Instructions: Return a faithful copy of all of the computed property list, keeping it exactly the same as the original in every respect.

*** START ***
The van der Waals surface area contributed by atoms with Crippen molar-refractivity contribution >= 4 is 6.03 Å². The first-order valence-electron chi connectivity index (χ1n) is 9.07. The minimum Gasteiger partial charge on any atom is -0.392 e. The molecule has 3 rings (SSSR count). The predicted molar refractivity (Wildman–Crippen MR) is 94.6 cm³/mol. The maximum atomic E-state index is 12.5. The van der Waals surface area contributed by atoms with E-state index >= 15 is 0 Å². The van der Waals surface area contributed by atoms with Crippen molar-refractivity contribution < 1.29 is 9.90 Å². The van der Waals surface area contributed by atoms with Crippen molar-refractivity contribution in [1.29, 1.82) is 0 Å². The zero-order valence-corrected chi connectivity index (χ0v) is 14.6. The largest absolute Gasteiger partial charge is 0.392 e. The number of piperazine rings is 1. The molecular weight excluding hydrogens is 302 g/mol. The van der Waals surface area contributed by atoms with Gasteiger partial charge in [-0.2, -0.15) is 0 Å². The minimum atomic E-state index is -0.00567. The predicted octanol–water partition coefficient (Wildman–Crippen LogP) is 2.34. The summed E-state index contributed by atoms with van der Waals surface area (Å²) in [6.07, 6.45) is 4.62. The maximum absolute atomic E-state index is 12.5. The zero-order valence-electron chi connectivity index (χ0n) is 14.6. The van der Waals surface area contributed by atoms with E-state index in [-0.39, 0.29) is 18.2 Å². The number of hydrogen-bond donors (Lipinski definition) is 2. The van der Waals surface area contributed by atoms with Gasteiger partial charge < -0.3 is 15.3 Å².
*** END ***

The van der Waals surface area contributed by atoms with Crippen molar-refractivity contribution >= 4 is 6.03 Å². The first-order valence-electron chi connectivity index (χ1n) is 9.07. The minimum Gasteiger partial charge on any atom is -0.392 e. The molecule has 3 rings (SSSR count). The predicted molar refractivity (Wildman–Crippen MR) is 94.6 cm³/mol. The maximum atomic E-state index is 12.5. The van der Waals surface area contributed by atoms with E-state index >= 15 is 0 Å². The van der Waals surface area contributed by atoms with Crippen molar-refractivity contribution < 1.29 is 9.90 Å². The van der Waals surface area contributed by atoms with Crippen molar-refractivity contribution in [1.29, 1.82) is 0 Å². The zero-order valence-corrected chi connectivity index (χ0v) is 14.6. The largest absolute Gasteiger partial charge is 0.392 e. The number of piperazine rings is 1. The molecular weight excluding hydrogens is 302 g/mol. The van der Waals surface area contributed by atoms with Gasteiger partial charge in [-0.2, -0.15) is 0 Å². The minimum atomic E-state index is -0.00567. The predicted octanol–water partition coefficient (Wildman–Crippen LogP) is 2.34. The summed E-state index contributed by atoms with van der Waals surface area (Å²) in [6.07, 6.45) is 4.62. The maximum absolute atomic E-state index is 12.5. The zero-order valence-electron chi connectivity index (χ0n) is 14.6. The van der Waals surface area contributed by atoms with E-state index in [-0.39, 0.29) is 18.2 Å². The number of hydrogen-bond donors (Lipinski definition) is 2. The van der Waals surface area contributed by atoms with Gasteiger partial charge < -0.3 is 15.3 Å².